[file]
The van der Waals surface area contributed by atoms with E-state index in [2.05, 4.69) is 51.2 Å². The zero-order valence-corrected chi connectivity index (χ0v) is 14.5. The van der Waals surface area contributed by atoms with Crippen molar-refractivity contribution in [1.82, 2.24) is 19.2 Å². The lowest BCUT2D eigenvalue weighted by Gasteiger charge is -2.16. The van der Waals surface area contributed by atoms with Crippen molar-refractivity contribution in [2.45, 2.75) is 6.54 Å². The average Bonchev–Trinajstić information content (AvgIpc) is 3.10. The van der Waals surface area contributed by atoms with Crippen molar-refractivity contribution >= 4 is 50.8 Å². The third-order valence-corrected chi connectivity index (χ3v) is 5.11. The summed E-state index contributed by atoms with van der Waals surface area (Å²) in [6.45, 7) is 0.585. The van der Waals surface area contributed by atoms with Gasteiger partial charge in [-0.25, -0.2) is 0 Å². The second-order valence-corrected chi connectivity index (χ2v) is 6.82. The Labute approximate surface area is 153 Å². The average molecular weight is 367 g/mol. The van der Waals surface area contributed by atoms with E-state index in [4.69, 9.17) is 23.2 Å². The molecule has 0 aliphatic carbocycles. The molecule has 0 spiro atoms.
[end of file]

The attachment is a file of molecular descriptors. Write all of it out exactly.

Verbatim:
The van der Waals surface area contributed by atoms with E-state index in [2.05, 4.69) is 51.2 Å². The zero-order valence-corrected chi connectivity index (χ0v) is 14.5. The van der Waals surface area contributed by atoms with Crippen molar-refractivity contribution in [1.82, 2.24) is 19.2 Å². The lowest BCUT2D eigenvalue weighted by Gasteiger charge is -2.16. The van der Waals surface area contributed by atoms with Crippen molar-refractivity contribution in [2.45, 2.75) is 6.54 Å². The average Bonchev–Trinajstić information content (AvgIpc) is 3.10. The van der Waals surface area contributed by atoms with Crippen molar-refractivity contribution >= 4 is 50.8 Å². The third-order valence-corrected chi connectivity index (χ3v) is 5.11. The summed E-state index contributed by atoms with van der Waals surface area (Å²) in [6.45, 7) is 0.585. The van der Waals surface area contributed by atoms with Gasteiger partial charge in [-0.25, -0.2) is 0 Å². The second-order valence-corrected chi connectivity index (χ2v) is 6.82. The Labute approximate surface area is 153 Å². The average molecular weight is 367 g/mol. The van der Waals surface area contributed by atoms with E-state index in [4.69, 9.17) is 23.2 Å². The molecule has 0 aliphatic carbocycles. The molecule has 0 spiro atoms.